Interview: Carli Pearson debuts CIMONE


“I think that in order to become a great designer, you must put yourself outside of your comfort zone,” says Carli Pearson, which was the reason she started her own consultancy company, exposing herself to more brands, before launching her label CIMONE. Her debut AW16 collection becoming a compilation of her experiences.

Pearson, an MA Central Saint Martins alumni, previously designed for Stella McCartney, Alexander Wang, Emilio Pucci and Alexander McQueen. However, now with the free to design for her own label Pearson constructs her garments in her atelier, carefully considering each piece like design houses did decades earlier.

With a theme of Japanese and Samuri armour informing the collection, garments are voluminous and structured, and cut from juxtaposing materials. “I see the clothes I make, more as sculptures, ways of decorating and shaping the body,” says Pearson. “Hopefully, what we create at CIMONE will transcend time and trends.”


What are your earliest fashion memories? 

I always remember my mother being particularly creative with clothes, having pieces made for her. She would always pick something up and say, “this is nice, it’s a bit different,” which I guess is where I get my ‘not wanting to look like everyone else’ complex from!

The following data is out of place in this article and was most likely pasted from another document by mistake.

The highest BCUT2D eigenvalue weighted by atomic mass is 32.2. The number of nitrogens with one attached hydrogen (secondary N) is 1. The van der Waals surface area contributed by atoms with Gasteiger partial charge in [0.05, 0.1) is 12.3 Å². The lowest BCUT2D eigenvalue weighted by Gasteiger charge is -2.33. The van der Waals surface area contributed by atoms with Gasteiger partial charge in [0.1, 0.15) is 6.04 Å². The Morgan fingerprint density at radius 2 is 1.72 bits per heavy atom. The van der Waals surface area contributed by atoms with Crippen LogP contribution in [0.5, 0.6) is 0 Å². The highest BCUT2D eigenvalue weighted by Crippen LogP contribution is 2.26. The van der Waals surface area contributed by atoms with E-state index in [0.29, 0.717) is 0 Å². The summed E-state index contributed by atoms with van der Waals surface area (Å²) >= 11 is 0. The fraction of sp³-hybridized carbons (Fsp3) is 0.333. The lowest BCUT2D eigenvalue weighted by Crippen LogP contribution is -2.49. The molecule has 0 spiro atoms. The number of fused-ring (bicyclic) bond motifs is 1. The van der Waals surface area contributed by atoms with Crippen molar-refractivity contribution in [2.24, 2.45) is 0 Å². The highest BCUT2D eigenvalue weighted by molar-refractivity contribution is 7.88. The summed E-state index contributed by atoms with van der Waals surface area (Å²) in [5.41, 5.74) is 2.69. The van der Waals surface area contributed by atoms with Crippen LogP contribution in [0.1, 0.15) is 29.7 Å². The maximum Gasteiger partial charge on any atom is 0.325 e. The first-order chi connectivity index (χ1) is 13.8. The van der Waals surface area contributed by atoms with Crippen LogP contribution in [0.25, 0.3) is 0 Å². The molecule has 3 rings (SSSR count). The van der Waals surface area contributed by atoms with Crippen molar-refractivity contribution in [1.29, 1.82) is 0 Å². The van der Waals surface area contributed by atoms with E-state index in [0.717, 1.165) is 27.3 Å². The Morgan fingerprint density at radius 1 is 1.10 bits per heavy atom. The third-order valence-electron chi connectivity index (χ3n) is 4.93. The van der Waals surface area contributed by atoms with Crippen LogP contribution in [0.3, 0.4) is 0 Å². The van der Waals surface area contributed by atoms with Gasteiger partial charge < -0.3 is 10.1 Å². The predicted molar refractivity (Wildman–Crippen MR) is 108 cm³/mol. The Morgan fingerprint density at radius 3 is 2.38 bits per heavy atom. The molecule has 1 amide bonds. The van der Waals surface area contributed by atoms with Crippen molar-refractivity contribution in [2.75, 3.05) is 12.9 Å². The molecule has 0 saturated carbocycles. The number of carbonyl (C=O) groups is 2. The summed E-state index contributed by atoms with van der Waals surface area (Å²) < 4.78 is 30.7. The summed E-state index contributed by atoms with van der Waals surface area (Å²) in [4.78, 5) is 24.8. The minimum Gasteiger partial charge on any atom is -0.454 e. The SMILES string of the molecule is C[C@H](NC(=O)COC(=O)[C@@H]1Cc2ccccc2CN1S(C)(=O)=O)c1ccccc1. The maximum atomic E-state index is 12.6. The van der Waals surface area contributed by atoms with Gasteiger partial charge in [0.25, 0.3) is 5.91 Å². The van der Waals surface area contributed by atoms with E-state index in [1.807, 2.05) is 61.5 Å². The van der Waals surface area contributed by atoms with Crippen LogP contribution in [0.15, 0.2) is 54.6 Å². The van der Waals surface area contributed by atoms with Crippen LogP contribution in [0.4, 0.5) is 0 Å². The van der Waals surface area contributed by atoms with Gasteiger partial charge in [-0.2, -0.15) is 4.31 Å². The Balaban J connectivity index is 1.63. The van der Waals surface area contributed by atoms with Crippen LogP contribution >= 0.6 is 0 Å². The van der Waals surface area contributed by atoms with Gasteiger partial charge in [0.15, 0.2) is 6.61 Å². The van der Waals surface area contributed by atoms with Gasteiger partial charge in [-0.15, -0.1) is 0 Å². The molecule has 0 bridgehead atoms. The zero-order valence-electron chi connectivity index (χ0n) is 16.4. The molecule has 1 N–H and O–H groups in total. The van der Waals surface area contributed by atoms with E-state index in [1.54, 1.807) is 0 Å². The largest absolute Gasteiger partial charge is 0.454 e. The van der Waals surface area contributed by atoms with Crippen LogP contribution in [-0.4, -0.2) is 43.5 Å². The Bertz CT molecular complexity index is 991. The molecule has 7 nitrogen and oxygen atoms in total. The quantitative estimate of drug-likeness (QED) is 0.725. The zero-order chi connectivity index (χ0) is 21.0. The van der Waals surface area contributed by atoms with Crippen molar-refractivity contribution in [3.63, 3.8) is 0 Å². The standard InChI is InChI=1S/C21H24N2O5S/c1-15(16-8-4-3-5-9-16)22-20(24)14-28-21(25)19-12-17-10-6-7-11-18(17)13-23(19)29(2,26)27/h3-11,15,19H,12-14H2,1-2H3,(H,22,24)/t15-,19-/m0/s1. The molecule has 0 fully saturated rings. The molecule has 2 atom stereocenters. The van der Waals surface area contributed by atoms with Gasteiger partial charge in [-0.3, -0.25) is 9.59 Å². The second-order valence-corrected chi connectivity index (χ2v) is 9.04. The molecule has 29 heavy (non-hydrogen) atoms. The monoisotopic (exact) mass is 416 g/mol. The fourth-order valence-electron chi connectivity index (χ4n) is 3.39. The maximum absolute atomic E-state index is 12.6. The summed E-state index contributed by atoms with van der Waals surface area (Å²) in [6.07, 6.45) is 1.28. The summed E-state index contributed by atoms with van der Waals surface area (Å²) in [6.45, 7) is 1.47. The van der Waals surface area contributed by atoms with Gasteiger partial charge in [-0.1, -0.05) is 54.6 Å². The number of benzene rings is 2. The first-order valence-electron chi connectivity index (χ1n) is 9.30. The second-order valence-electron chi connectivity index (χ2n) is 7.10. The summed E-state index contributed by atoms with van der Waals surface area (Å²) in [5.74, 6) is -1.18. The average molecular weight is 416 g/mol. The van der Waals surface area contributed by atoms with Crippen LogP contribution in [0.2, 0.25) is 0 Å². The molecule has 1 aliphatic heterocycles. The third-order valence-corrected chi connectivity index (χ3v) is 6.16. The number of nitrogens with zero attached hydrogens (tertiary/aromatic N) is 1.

You were a designer at Stella McCartney for over six years and went on to design for Alexander Wang, Emilio Pucci and Alexander McQueen. Can you walk me through your career? 

I was called into Louise Wilson’s office (when on the MA course) and was told that I was one of seven students to be put forward for an interview at Stella McCartney. I never dreamt that I would actually get the job.

I was with Stella in the early stages, so had the privilege to be involved with a company that was quite young and I was able to witness the growing pains that come along with that. Eventually, I moved on to Alexander Wang, a brand that was quite new, but a very different in approach. Americans never seem to do anything by halves, they are much less cautious than the Brits.

At Emilio Pucci, I gained a lot more experience in texture and embellishment, and was able think about silhouettes in a different way. From there I moved onto McQ.I loved the idea of the attitude and spirit of the girl being very important to the brand identity. It taught me to think much more about who was wearing it and why.


So, what lead to launching CIMONE?

I decided to start CIMONE as I really wanted to showcase everything that I had learnt under one roof, and have creative freedom to take the brand in the direction that I felt was right. I wanted to be able to spend more time nurturing something from beginning to end. Sometimes you lose that working in big places, as you have big merchandising teams governing your output.

What is your design vision with CIMONE? 

Many of the clothes I design have unexpected but balanced proportions. It’s really important to me that the design isn’t so serious that it loses all sense of fun, and for the brand to have a youthful spirit and to be irreverent.


Why did you name your label CIMONE? 

I wanted something short and punchy, and also a name that wasn’t immediately associated with me. Unlike many female fashion designers, I don’t design for myself. I want people to see “CIMONE” as her own person, and not a direct reflection of her mother!